|Berkeley’s WIT 7: Packet by Kentucky (Kelly Mackenzie), courtesy of Heinrich Böll IV
1. In the months preceding this battle, Cuthbert Collingwood’s English Channel fleet blockaded the ships commanded by Admiral Villeneuve. Despite Villeneuve's objections, Napoleon ordered Villeneuve to leave the port of Cadiz, and on October 21, his combined French and Spanish fleets were destroyed, even though a shot from the French ship Redoubtable mortally wounded the British commander, Horatio Nelson. FTP, what sea battle secured British naval supremacy for another century in 1805?
Answer: Battle of Trafalgar
2. This author's memoir "Towards the Mountain" describes his life up to the time he published his most famous novel. One of the founders of the Liberal Association of South Africa, he wrote a volume of short stories entitled Tales From a Troubled Land, and the novels Too Late the Phalarope and Ah, But Your Land is Beautiful, but is best known for a 1948 novel telling of the Zulu pastor Stephen Kumalo. FTP, name this author of Cry, the Beloved Country.
Answer: Alan (Stewart) Paton
3. Diseases associated with this gland include myxedema and Hashimoto's disease. The site of calcitonin production, this gland releases hormones which lower circulating cholesterol levels and regulate the oxygen consumption of cells in adults. Consisting of two oblong lobes connected by a narrow band of tissue, over-activity of this gland can lead to Grave's disease. FTP, name this gland located below the larynx and associated with goiter.
Answer: thyroid gland
4. Featuring music like “Di provenza il mar”, “Un di felice eterea”, “Imponete”, and “Ah fors e lui...”, this opera’s secondary characters include Baron Douphol and Flora Bervoix. Its action concerns the love of Alfredo Germont for Violetta, a prostitute who rejects Alfredo so as not to “taint” his family’s reputation, and who dies of tuberculosis before they can be reunited. FTP, name this 1853 opera based on Dumas fils’ novel La Dame aux Camelias, composed by Giuseppe Verdi.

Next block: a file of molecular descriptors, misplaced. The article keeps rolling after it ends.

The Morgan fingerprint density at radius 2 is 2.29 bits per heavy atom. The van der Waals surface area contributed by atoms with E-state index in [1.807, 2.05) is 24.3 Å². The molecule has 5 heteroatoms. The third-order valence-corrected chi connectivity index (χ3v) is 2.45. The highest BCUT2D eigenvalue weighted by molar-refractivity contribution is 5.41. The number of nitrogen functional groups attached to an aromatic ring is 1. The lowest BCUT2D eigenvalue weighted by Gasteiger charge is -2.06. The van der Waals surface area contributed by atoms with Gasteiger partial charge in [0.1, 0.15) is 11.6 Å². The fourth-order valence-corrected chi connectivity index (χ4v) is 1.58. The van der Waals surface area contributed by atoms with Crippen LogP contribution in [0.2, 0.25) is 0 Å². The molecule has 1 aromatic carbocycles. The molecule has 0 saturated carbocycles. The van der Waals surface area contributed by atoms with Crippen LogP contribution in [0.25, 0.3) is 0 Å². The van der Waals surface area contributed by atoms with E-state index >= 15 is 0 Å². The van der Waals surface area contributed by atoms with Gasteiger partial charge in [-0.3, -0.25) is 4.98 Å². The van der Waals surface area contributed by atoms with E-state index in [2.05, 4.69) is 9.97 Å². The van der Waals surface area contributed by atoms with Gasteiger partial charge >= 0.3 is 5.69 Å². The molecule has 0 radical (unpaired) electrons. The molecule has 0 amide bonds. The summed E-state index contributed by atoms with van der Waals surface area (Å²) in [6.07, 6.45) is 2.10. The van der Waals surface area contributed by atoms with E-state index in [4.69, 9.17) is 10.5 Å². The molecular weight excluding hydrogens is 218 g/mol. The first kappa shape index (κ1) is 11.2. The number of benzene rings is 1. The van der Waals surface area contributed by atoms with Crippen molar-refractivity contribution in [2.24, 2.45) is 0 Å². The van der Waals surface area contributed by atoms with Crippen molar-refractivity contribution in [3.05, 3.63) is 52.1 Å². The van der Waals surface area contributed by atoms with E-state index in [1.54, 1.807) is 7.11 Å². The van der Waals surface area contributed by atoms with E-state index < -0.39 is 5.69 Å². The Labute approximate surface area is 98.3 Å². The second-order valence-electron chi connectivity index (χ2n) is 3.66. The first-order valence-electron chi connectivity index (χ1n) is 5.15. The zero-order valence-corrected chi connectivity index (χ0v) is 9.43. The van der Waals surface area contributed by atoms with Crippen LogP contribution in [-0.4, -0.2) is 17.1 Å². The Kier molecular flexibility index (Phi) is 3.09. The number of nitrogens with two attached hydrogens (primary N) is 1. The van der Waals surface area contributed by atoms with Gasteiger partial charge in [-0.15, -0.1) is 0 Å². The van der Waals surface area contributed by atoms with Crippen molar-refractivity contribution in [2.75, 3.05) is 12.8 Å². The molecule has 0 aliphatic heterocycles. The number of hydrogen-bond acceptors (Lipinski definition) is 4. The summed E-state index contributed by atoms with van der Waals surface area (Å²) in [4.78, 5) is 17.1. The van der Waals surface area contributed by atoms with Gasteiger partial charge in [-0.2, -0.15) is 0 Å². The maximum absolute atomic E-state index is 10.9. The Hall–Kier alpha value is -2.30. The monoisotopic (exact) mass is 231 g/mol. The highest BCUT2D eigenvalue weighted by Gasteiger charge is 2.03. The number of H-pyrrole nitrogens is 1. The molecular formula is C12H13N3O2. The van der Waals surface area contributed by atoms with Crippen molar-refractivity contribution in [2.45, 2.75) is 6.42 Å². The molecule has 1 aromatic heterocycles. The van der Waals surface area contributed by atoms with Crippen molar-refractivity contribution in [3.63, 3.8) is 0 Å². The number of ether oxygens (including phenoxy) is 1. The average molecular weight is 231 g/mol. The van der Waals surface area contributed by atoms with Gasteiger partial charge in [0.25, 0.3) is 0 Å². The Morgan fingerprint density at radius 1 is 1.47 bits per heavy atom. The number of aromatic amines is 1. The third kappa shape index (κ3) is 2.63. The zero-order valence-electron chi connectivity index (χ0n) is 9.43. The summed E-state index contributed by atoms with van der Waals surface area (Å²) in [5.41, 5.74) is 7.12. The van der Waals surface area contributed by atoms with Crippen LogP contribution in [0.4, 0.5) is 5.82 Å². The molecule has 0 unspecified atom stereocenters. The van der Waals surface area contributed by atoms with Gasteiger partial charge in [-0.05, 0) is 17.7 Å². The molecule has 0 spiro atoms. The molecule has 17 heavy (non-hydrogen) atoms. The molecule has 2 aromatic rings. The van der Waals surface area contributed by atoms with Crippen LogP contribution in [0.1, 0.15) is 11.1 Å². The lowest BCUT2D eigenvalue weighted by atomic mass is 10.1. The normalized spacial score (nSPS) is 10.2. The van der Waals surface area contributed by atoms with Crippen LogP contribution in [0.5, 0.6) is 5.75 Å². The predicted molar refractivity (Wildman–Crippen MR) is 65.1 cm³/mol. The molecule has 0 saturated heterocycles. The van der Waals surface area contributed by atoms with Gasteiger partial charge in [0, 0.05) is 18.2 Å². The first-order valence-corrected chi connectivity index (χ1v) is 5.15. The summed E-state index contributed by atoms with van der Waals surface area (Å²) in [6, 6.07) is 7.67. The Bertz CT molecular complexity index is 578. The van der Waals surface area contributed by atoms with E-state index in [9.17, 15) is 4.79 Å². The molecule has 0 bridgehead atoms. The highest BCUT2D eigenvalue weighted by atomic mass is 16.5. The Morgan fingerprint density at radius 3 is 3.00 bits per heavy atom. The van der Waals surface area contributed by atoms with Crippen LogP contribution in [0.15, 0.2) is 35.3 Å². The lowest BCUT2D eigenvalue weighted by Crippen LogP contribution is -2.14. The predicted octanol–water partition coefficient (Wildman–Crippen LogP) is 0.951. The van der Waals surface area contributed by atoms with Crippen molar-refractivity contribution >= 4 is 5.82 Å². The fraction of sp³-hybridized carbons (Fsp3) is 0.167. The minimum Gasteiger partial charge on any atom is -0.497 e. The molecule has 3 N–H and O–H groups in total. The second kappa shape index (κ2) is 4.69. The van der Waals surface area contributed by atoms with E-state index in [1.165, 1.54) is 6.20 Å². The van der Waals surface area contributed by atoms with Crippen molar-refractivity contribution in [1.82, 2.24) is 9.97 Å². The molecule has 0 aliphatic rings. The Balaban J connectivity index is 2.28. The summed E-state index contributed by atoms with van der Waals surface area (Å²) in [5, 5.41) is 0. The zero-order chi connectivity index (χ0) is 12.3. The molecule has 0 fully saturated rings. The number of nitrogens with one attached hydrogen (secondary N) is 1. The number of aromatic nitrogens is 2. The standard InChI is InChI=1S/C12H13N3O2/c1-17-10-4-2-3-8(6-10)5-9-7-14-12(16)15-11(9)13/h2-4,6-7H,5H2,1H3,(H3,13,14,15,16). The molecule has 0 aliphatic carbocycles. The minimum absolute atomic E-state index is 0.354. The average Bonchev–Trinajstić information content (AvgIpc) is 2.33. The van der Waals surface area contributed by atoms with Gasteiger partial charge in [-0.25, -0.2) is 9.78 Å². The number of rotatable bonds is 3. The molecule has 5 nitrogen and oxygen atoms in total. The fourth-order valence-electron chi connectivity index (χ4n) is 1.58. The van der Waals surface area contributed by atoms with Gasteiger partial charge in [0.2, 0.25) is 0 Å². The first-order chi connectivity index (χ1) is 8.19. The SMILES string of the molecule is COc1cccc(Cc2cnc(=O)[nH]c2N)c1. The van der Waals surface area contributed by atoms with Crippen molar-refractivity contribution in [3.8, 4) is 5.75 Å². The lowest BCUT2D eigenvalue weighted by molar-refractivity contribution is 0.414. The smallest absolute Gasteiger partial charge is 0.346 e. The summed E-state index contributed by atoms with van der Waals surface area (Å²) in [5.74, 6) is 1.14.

Answer: La Traviata (or The Wayward Woman)
5. From March to December of 1865, John Eaton was assistant commissioner of this agency which, despite inadequate funds and poorly trained personnel, distributed more than 21,000,000 rations to impoverished citizens. Although it failed in its attempts to secure abandoned lands for its constituents and establish a court system before it was abolished in 1872, this bureau was responsible for the construction of numerous hospitals and over 1,000 schools. FTP, name this Reconstruction bureau headed by General Oliver Howard established to provide aid to the 4,000,000 newly freed African-Americans.
Answer: Freedmen’s Bureau (or US Bureau of Refugees, Freedmen, and Abandoned Lands)
6. His love of nature can be seen in his descriptions of the countryside near the town of Vaucluse. Writer of the epic poem Africa and the unfinished Trionfi, he established himself as an early humanist with works like On His Ignorance and That of Many Others, Remedies Against One and the Other Fortune, and On Illustrious Men, and was the first man since ancient times to be crowned with the laurel of a poet in Rome, mainly for his Canzoniere. FTP, name this 14th century poet who wrote of his love for Laura.
Answer: Petrarch (or Francesco Petrarca)